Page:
The proposed project will aim at probing the relation between neuronal identity and linage in the retina, by applying the above methodologies to characterize the cell type composition of clones of retinal neurons originating from individual mouse RPCs, in normal and experimentally perturbed contexts.
The first objective of the PhD will be to establish the conditions for combined functional and lineage characterization of mouse retinal neurons. The student will generate retinas with multicolor labeling of retinal clones by triggering Brainbow clonal labels in RPCs at the beginning of retinal neurogenesis. Functional analysis will take place in mature retinas ex vivo, using a genetically encoded fluorescent Calcium sensor expressed by AAV vectors enabling restricted labeling of neuronal classes (BCs, ACs or RGCs). Calcium activity will be recorded by two-photon imaging in response to an array of light stimulation patterns, enabling to functionally classify cell types according to their response. Following this, retinal clones will be mapped at high resolution with multichannel confocal microscopy.
Based on this approach, the second objective of the project will be to probe the cell-type composition of retinal clones. We will first seek to characterize biases in the composition of retinal clones within individual classes of neurons, starting with RGCs and followed by ACs and BCs. For instance, we will test whether clonally-related RGCs more frequently comprise (or exclude) certain cell types or associations of cell types (such as OFF, ON-OFF, fast-ON…). We may then try to extend our analysis to clonal biases between distinct classes of retinal neurons, such as RGCs and BCs. Results from this part of the project will provide unprecedented data on the links between the clonal and functional organization of the retina.
In a third objective, we will test to which extent clonally-related neurons are functionally connected. Using the approach established in Objective 1, we aim at defining maps of functional connections between distinct classes of retinal neurons clonally-related in a column. We will employ two-photons optogenetics to activate presynaptic cells and to monitor post-synaptic cells activity with Calcium imaging. We will use AAVs to genetically encode a protein sensitive to light (opsin) in a presynaptic class of neurons, i.e. BCs, and a Calcium indicator in a different class of neuron, i.e. RGCs [4]. Emiliani and Marre teams demonstrated previously that it is possible to locally map local connections between neurons in the retina and in cortical layer2/3, by activating one or more pre-synaptic cells with targeted two-photons illumination and by simultaneously recording the activity in post synaptic cells with Calcium imaging or single cell electrophysiological recordings [4,5].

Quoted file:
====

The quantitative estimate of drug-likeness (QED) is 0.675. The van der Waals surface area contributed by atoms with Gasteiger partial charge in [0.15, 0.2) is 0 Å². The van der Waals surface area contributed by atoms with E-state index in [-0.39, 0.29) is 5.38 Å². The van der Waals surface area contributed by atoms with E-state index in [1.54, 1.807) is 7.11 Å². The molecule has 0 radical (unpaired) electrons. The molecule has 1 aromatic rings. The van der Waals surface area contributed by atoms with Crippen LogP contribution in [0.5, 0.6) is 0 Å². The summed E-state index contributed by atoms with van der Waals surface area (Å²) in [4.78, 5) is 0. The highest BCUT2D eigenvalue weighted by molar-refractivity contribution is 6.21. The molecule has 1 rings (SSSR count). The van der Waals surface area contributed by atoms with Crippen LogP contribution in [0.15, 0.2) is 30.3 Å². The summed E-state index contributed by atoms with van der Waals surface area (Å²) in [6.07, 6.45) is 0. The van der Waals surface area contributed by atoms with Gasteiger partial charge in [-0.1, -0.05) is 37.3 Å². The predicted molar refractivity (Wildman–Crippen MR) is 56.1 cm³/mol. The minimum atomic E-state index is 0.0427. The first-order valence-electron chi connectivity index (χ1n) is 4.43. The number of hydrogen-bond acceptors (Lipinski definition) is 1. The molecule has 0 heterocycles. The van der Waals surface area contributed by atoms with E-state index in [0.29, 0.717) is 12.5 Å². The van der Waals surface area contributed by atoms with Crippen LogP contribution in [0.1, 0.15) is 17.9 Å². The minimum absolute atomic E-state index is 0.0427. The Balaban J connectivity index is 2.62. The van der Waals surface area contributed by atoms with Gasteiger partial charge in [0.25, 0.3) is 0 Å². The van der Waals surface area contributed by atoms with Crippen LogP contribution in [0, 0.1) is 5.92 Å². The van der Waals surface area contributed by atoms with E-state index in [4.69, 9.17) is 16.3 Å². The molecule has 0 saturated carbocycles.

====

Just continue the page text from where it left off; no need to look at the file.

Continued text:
The project will take place at IDV in the center of Paris. The student will be co-mentored by Jean Livet (neurodevelopment, genetic engineering) and Valeria Zampini (functional imaging and optogenetics), with the collaboration of Olivier Marre (neurophysiology of the retina). Overall, the project will provide a quantitative exploration at the single-cell level of the links between cell lineage and functional organization in the retina. It will enable to tackle major questions, such as the composition of retinal clonal units. It will also provide a rich multidisciplinary training for the PhD student concerning state-of-the art techniques to analyze and link neuronal function and development. The approaches generated during this project will have general applicability in Neuroscience.

References :
1. K. Loulier et al. Neuron 2014
2. S. Clavreul et al. Nat Commun 2019
3. T. Kumamoto et al. Neuron 2020
4. G. Spampinato et al., Cell Rep Methods, 2022
5. Shemesh et al., Nat Neurosci. 2017